Consummate art-world professional Bill Carroll considers how artists can effectively structure their time, drawing on his extensive experience as an artist, a nonprofit administrator, and a former gallery director. Carroll also explains the Elizabeth Foundation for the Arts’ Studio Program, and he and Paul debate the value of “niceness.”

“My approach to professional practice is that, having been a director of a gallery, it made me crazy that I would deal with these artists who had no idea what we did and didn’t think they were supposed to know what we did…. I teach that this is a community. You need to understand what the other members of the community do and respect them. Which, by the way, is going to help you in the long run: the more you know, the better.”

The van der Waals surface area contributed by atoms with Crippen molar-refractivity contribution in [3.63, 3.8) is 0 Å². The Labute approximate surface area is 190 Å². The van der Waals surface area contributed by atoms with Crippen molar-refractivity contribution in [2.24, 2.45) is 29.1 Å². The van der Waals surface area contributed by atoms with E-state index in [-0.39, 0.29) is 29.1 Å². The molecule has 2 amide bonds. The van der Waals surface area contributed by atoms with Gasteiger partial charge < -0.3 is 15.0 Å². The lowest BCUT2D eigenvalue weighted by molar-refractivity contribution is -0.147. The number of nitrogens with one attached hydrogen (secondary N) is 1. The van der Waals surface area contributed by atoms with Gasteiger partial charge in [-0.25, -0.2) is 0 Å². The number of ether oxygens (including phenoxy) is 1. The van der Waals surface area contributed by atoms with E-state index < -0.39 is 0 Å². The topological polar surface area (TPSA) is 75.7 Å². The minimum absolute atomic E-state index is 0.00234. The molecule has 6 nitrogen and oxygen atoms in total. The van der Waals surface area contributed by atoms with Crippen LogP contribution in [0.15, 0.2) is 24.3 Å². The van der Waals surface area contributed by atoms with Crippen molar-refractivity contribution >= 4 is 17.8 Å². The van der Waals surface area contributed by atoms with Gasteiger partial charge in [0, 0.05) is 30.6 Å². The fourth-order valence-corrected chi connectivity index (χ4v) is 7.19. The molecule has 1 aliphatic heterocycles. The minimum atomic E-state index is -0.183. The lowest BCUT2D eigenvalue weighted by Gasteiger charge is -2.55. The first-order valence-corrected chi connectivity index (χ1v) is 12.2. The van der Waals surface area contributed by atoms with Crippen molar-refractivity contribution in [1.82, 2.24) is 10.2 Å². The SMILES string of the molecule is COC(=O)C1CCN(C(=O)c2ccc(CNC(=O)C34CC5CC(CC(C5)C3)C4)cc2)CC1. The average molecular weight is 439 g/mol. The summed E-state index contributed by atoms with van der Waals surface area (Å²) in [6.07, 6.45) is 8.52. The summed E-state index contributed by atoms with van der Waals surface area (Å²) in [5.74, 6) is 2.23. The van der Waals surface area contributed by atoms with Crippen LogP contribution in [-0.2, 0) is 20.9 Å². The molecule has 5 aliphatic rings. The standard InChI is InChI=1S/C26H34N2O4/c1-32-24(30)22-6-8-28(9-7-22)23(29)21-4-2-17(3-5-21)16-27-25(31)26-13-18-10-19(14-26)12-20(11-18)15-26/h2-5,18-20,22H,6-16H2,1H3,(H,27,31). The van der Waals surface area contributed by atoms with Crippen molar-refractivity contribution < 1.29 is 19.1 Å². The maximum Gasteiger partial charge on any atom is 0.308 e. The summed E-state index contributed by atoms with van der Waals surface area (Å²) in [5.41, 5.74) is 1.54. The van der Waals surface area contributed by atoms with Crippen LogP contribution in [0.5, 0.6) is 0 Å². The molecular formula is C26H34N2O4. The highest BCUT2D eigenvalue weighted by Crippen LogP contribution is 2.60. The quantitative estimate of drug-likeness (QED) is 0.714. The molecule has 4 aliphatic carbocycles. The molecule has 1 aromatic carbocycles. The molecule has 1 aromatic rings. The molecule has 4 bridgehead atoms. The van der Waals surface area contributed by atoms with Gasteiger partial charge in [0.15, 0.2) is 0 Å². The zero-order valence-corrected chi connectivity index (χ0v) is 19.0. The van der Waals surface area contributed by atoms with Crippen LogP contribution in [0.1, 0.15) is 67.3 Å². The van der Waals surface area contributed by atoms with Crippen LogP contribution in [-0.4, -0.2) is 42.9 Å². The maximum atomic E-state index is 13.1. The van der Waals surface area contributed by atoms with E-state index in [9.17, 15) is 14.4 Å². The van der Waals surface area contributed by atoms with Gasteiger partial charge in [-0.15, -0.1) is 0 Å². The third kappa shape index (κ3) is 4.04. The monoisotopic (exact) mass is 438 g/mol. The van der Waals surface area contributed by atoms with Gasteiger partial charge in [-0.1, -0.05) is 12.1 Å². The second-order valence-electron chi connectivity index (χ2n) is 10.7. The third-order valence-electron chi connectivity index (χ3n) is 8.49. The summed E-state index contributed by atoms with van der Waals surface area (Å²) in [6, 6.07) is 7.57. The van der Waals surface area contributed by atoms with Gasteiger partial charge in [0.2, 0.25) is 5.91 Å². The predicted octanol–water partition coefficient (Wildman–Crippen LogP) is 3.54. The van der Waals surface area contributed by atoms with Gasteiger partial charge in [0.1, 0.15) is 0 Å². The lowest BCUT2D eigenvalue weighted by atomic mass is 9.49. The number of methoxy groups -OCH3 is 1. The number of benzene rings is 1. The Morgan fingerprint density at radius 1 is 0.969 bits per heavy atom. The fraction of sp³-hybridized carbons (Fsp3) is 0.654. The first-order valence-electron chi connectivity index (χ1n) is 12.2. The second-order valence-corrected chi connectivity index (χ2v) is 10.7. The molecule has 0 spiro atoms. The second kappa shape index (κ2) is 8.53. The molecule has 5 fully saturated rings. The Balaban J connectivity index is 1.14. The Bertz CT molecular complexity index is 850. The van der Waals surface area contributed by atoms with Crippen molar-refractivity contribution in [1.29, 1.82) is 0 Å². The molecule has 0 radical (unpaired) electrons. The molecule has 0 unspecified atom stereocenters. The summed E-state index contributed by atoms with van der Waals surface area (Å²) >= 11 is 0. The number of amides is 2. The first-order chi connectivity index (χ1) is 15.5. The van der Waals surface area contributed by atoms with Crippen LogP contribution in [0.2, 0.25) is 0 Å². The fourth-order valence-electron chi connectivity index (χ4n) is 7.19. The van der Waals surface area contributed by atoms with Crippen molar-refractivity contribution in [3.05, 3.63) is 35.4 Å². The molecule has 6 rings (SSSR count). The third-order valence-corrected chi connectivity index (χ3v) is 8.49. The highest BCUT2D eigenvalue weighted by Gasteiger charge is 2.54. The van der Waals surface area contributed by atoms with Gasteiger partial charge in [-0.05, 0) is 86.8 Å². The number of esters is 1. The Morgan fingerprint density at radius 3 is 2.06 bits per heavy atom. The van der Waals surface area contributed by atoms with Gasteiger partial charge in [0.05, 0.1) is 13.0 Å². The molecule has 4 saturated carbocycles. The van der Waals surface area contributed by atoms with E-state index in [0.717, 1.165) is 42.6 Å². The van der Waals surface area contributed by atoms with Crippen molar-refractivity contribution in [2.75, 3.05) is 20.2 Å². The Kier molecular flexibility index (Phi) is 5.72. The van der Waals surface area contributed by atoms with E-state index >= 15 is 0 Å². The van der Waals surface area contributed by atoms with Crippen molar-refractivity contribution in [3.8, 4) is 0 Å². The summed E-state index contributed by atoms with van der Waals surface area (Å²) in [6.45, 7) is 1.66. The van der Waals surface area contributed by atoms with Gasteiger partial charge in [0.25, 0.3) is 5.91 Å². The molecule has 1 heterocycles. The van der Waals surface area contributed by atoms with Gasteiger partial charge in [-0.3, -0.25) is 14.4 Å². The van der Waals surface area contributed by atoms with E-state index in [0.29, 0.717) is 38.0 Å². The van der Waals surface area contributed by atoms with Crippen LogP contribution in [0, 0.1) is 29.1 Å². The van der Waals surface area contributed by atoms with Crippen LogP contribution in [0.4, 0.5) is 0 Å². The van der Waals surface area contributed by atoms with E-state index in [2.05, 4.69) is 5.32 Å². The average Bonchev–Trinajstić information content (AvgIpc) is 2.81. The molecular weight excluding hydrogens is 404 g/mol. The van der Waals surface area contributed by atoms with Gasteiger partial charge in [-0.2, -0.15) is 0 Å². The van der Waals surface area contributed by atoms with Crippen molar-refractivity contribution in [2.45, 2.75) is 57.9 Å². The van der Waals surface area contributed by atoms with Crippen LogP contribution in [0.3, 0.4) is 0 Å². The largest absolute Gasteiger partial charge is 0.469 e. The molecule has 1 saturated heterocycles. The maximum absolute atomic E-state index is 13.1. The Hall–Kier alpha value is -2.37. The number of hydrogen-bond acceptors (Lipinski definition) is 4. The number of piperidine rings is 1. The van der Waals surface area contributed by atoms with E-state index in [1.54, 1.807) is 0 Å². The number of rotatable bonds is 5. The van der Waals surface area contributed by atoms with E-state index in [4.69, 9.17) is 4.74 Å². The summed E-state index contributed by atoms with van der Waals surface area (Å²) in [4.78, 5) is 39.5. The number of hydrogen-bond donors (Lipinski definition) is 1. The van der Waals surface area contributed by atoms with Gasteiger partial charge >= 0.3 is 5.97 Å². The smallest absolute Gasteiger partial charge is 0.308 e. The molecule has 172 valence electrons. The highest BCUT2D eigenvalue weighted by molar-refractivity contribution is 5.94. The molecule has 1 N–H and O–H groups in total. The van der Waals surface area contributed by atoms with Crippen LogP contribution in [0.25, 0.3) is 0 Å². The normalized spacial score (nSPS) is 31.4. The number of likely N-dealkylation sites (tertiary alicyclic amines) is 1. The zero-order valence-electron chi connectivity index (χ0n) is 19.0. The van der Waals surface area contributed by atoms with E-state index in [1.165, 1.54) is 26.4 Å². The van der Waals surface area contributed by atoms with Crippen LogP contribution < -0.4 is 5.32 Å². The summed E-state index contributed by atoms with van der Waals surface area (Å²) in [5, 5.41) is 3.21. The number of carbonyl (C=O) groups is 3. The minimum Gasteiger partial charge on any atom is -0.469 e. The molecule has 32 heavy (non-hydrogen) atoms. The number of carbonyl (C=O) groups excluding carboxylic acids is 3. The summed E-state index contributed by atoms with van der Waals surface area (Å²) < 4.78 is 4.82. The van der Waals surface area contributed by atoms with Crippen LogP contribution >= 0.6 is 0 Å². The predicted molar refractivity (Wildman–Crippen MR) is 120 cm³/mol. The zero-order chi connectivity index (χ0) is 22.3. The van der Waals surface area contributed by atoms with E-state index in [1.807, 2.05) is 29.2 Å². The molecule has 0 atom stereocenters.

William (Bill) Carroll is a New York-based artist, the Director of the Studio Program at the Elizabeth Foundation for the Arts, and a Visiting Associate Professor of professional practices in Fine Arts at Pratt Institute. Carroll was born in the Bronx and grew up in Long Island. He studied painting at Pratt, graduating in 1973, then moved to California where he worked a number of odd jobs. Carroll returned to New York in 1981, taking positions first with the Dia Art Foundation and later with the Brooklyn Museum. In 1987 he became the director of Charles Cowles Gallery (closed in 2009), where he remained for nearly ten years. He subsequently became Director of Elizabeth Harris Gallery for a several years before returning to graduate school to focus on his own art practice. He graduated from Queens College with an MFA in 2007 and began working at Nancy Grace Foundation and teaching at Parsons The New School for Design. Carroll now works approximately four days a week at the Elizabeth Foundation for the Arts, dividing his remaining time between teaching and his studio.

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